Tuesday, January 12, 2010

Get Them Out! Get Them Out!

I like to think that I inherited many (some) fine qualities from my parents.

Unfortunately, I also inherited a propensity to problem gums. So, four times a year I have a date at the dentist's office for the turbo-cleaning/scaling routine. Each time the lovely hygenist, who bears no resemblence at all to Laurence Olivier's role in Marathon Man (The man applied dental torture to interrogate Dustin Hoffman for those who haven't seen the movie.) begins by collecting samples from different areas of my mouth. She smears them on a slide and peers at them under the microscope searching for gliders and spinning rods and spirochetes, oh my!

These are types of bacteria that can develop in your mouth and their absence, presence or degree thereof determines whether you're a-okay, at risk or at high risk. The highest risk involves amoebas. Just the thought grosses me out.

After she's examined the slide, she turns it around and points out the different types of bacteria. They look like different sizes of black spots or bars swimming across the screen. So, there they are, proof of your hygenic condition bouncing around on the slide like supercharged, microscopic bumper cars.

I wage a daily battle for good gum and tooth health. My weapons are a hydrofloss that blasts water and an antiseptic solution all over my mouth, between teeth, etc., stamping out bacteria before they multiply. I also use a sonic care toothbrush to add some oomph to the brushing routine.

Did you know that you're supposed to brush your teeth for two minutes, twice a day? Most people only average 45 seconds each time. Don't they know they're risking their dental health, not to mention their mental well-being and their financial futures? (I'm not joking about that last part. My first car cost less than what I had to spend for gum surgery, root canals and crowns a few years ago. I once filled out a work leave request by saying, "I need time to attend a royal event because the last time so many crowns gathered in one place a princess got married."

But I digress.

Today while I was waiting for the hygenist to finish examining the slide, I had a couple of thoughts. First of all, no matter how valiantly I battle, there is absolutely nothing I can do to completely evict these bacterial trespassers. The best that I can hope for is that I will only have a low concentration of the least harmful. (That was the case today. Three cheers for me!)

My second thought concerned germaphobes. Seriously. How do germaphobic people cope with the existence of bacteria in their mouths? If you're like Howie Mandel who is so skeeved by germs that he won't shake hands with others, travels with his own sanitized towels and has to stay in a special mega-disinfected room how the hell do you not go absolutely screaming monkey bonkers at the thought of the countless bacteria living in your own mouth? Do you return time after time after time to the sink to rinse your mouth with some high-octane antiseptic mouthwash? WHAT do you do??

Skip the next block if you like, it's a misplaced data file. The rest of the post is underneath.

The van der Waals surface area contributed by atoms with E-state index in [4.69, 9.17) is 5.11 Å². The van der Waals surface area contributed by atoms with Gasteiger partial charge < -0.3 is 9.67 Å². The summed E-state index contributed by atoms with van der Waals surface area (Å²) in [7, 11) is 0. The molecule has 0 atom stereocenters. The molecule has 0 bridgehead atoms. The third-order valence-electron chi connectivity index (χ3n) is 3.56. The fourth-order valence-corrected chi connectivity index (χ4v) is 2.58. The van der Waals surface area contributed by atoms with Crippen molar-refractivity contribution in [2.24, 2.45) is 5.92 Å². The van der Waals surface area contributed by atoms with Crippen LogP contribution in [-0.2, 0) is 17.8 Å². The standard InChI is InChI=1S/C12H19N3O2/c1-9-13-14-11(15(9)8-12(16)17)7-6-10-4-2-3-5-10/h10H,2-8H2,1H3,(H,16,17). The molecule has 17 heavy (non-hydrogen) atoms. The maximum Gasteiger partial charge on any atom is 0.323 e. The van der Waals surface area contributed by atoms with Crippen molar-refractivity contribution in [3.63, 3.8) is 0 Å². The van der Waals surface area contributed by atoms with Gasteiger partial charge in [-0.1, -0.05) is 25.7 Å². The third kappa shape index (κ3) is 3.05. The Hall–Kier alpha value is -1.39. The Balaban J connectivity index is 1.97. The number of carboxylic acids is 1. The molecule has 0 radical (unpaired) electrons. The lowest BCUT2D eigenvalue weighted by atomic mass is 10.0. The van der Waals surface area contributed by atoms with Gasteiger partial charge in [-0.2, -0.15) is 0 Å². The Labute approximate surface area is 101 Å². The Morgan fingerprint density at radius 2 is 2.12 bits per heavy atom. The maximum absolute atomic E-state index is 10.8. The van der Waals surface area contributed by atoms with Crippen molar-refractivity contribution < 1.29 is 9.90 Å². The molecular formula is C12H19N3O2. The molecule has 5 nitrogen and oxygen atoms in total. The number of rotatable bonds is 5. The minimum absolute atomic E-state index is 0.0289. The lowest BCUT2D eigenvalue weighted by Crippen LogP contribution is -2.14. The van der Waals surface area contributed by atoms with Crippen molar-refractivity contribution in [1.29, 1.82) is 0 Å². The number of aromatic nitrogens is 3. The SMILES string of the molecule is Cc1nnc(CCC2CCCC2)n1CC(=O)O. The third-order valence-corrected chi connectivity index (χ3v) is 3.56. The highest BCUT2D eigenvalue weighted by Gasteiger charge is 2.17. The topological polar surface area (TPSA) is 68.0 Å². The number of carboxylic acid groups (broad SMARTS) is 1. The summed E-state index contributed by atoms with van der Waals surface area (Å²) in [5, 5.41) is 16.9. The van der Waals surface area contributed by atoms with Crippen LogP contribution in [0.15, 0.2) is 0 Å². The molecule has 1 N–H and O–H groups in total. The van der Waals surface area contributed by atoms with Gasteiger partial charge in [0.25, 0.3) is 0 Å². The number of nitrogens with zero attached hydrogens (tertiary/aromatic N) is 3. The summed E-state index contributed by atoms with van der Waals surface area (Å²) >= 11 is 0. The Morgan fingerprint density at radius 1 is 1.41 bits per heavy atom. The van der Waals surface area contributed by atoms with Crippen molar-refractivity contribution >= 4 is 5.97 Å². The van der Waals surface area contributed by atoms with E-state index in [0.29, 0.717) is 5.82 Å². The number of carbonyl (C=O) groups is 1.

If anyone knows the answer, please tell me!

Once I started thinking about germaphobes and mouth bacteria, I couldn't stop worrying about their mental state. The mouth is not the only mine field in the human body. What about the stomach? What about the . . . lower, um . . . assets?

Do you just feel boobytrapped by your own physiology?

Here I was concerned about how much it costs to restore your gums and teeth. What about the psychiatric bills?

4 comments:

David Snape said...
This comment has been removed by the author.
David Snape said...

Well, I tried several times to leave you a long and meaningful post, but for some reason it keeps getting deleted.

I think you are on the right path with the hydrofloss .

Do you also have the pocket pal jet tips?

You should have your doctor and hygienist write down your pocket depths at each visit, it is the only objective way you will know if you are making real progress between office visits or not.

They should tell you what they are at ever single visit.

when you get to 3mm or below you are really doing well and you just have to maintain from that point forward.

Good luck, I think you can do it with the right knowledge and the right tools. That information may not always come from the sources you expect it too!

Mary Stella said...

They did the poke tests for pocket depth today. I'm maintaining at my usual level -- mostly 3s and 2s. A couple of 4s. I have two problem areas that never get that low but at least aren't getting worse and my bacteria levels were much improved. (Take that you evil spirochetes. I defeated you!)

Thanks for the suggestions and encouragement.

David Snape said...

Mary,

If the 4s are on your back molars, there is speculation that may actually be normal because the tissue is a bit thicker back there.

Sounds like you are doing well. You could talk to your dentist throttling back on the treatment a little. It is up to you of course.

I take it you are getting regular cleanings four times per year by your post?